Netflix revolutionized the way television is viewed when the internet network launched its streaming service in 2007. Since then, binge watching has become a common practice among its 69 million streaming members (as of its October 24 letter to shareholders, which you can read here). (I’m a huge nerd.)
Not only has Netflix impacted our viewing habits, but it has also changed our vocabulary. Collins English Dictionary named ‘binge-watch’ as its Word of the Year.
Netflix can even pinpoint which episode of a certain television show leads viewers to continue watching the entirety of the season. “Breaking Bad” viewers start binge watching after episode two, while “Mad Men” viewers get hooked after episode 6. For the full list, view the Variety special report.
If all this talk about binge watching is inspiring you to view every single “House of Cards” episode in one sitting, have no fear: Nielsen crunched the numbers for you. It will take exactly 1 day, 11 hours, and 45 minutes. Good luck!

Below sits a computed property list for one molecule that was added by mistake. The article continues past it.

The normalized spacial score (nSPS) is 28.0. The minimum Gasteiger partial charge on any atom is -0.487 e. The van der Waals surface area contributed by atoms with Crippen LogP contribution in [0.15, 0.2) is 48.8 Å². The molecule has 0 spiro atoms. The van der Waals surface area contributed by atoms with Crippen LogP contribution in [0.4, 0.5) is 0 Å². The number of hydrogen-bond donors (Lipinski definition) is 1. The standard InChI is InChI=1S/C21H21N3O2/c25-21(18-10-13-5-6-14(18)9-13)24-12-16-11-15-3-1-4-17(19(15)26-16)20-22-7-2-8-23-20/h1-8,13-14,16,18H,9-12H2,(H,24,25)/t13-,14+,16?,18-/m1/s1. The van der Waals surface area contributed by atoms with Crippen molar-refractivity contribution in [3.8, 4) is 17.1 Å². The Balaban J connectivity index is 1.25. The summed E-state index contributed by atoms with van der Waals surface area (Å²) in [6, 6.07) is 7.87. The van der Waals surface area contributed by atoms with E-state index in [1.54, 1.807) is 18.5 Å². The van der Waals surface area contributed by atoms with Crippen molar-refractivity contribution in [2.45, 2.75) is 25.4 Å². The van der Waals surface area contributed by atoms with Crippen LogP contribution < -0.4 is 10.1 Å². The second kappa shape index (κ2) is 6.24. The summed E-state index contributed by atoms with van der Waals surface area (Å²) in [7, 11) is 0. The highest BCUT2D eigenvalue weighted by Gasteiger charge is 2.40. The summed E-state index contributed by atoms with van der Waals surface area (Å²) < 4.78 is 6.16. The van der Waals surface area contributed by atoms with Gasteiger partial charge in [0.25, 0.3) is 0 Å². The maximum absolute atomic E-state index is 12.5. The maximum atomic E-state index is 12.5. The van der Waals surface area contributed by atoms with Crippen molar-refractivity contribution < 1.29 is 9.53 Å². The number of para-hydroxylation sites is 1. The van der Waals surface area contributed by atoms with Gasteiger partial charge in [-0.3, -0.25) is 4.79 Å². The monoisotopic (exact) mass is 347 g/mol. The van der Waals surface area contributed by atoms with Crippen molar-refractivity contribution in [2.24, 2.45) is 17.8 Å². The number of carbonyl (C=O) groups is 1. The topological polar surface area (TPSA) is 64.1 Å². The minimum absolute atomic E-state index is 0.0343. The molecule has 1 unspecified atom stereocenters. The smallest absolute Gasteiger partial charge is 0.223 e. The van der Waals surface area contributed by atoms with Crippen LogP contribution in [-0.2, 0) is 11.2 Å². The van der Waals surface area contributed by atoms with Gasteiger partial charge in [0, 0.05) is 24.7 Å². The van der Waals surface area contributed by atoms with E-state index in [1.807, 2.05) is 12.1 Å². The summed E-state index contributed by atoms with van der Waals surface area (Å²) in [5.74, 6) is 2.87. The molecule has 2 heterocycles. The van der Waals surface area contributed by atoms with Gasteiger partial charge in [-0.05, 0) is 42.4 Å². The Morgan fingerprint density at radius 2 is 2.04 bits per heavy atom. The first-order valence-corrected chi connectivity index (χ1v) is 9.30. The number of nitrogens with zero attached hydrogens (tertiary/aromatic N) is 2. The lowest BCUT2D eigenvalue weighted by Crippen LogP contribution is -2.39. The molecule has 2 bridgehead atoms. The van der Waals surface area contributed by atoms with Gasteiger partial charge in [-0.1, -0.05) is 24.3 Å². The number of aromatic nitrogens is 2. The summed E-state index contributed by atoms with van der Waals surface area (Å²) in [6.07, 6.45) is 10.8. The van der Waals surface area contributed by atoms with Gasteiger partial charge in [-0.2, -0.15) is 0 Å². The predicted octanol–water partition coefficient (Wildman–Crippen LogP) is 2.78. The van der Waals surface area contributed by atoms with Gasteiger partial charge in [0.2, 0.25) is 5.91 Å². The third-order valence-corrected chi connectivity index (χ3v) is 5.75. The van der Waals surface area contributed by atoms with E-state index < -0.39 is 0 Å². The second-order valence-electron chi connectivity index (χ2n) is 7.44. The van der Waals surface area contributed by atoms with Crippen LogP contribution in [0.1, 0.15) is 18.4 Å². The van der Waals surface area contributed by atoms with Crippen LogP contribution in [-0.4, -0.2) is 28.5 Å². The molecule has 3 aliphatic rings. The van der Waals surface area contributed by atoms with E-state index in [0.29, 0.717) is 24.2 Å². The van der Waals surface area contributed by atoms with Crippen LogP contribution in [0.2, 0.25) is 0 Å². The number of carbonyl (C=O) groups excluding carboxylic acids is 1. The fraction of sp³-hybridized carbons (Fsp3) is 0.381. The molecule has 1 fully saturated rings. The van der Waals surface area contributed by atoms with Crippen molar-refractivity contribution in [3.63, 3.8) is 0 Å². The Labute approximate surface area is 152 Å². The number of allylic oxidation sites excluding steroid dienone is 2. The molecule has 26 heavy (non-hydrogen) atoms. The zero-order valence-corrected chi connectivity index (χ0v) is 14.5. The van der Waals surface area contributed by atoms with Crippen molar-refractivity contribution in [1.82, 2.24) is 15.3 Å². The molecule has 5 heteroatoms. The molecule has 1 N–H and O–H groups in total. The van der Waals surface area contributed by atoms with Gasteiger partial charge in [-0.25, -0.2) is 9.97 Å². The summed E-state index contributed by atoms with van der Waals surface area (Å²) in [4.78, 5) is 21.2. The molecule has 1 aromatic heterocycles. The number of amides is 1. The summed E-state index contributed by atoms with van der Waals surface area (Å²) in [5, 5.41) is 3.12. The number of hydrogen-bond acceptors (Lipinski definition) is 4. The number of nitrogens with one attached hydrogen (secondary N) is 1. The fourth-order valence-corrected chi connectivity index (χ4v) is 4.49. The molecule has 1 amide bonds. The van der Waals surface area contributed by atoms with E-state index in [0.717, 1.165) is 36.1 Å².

The global research firm Nielsen released its fourth annual Music 360 2015 report this week, which measured how U.S. consumers interact with music. Highlights include the latest statistics on music consumption, discovery, and streaming.
Breaking news: everyone listens to music
According to the study, a whopping 91% of Americans listen to music and devote an average of 24 hours per week to their jam sessions. Nielsen points out the continued shift toward digital listening–75% listen to music online in a typical week. A growing number of Americans (44%) are also turning to smartphones to get their weekly music fix, up 7% since this time last year.
Video didn’t kill the radio star
The number one source of music discovery in America is radio, with 61% of respondents reporting to find new music via AM/FM or satellite radio. Family and friends (45%) as well as movies and movie soundtracks (31%) were the next top outlets for music discovery.
Apple Music and Spotify and Tidal, oh my
Music streaming services like Spotify are increasingly gaining subscribers worldwide. Nielsen’s study breaks down the top three reasons Americans cited for choosing a particular streaming service:
Ease of use (82%)
Song library (73%)
Price is clearly a huge issue for people who argue that music can be streamed online for free. According to the study, a mere 9% of people not currently subscribed to a streaming service reported they were likely to subscribe in the next six months.
I’m curious: do you have a favorite streaming service? Were you surprised by any of these findings? Comment below!